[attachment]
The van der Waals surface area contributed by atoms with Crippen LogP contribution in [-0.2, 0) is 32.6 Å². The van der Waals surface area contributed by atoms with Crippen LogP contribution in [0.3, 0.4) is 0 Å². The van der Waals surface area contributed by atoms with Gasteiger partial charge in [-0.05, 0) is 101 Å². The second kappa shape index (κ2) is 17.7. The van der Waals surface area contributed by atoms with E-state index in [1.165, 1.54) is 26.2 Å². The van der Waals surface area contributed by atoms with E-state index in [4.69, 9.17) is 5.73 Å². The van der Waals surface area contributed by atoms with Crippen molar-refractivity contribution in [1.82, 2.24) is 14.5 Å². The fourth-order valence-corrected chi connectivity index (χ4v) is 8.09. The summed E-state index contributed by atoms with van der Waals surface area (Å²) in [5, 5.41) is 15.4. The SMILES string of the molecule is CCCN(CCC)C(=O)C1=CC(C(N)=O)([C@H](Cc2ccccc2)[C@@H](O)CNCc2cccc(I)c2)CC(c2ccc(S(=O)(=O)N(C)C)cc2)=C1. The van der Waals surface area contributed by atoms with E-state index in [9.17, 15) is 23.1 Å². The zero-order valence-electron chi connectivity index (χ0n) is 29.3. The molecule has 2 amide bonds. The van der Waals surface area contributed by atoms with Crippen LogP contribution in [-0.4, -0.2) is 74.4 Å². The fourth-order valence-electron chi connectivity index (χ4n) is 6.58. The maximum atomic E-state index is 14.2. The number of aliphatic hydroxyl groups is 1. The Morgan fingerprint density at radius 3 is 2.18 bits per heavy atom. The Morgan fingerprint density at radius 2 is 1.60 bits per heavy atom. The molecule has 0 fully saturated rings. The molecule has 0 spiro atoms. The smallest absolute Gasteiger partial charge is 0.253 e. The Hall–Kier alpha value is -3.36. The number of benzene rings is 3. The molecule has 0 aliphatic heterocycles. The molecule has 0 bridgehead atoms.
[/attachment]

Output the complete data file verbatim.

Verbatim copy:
The van der Waals surface area contributed by atoms with Crippen LogP contribution in [-0.2, 0) is 32.6 Å². The van der Waals surface area contributed by atoms with Crippen LogP contribution in [0.3, 0.4) is 0 Å². The van der Waals surface area contributed by atoms with Gasteiger partial charge in [-0.05, 0) is 101 Å². The second kappa shape index (κ2) is 17.7. The van der Waals surface area contributed by atoms with E-state index in [1.165, 1.54) is 26.2 Å². The van der Waals surface area contributed by atoms with E-state index in [4.69, 9.17) is 5.73 Å². The van der Waals surface area contributed by atoms with Crippen molar-refractivity contribution in [1.82, 2.24) is 14.5 Å². The fourth-order valence-corrected chi connectivity index (χ4v) is 8.09. The summed E-state index contributed by atoms with van der Waals surface area (Å²) in [5, 5.41) is 15.4. The SMILES string of the molecule is CCCN(CCC)C(=O)C1=CC(C(N)=O)([C@H](Cc2ccccc2)[C@@H](O)CNCc2cccc(I)c2)CC(c2ccc(S(=O)(=O)N(C)C)cc2)=C1. The van der Waals surface area contributed by atoms with E-state index in [9.17, 15) is 23.1 Å². The zero-order valence-electron chi connectivity index (χ0n) is 29.3. The molecule has 2 amide bonds. The van der Waals surface area contributed by atoms with Crippen LogP contribution in [-0.4, -0.2) is 74.4 Å². The fourth-order valence-electron chi connectivity index (χ4n) is 6.58. The maximum atomic E-state index is 14.2. The number of aliphatic hydroxyl groups is 1. The Morgan fingerprint density at radius 3 is 2.18 bits per heavy atom. The Morgan fingerprint density at radius 2 is 1.60 bits per heavy atom. The molecule has 0 fully saturated rings. The molecule has 0 spiro atoms. The smallest absolute Gasteiger partial charge is 0.253 e. The Hall–Kier alpha value is -3.36. The number of benzene rings is 3. The molecule has 0 aliphatic heterocycles. The molecule has 0 bridgehead atoms.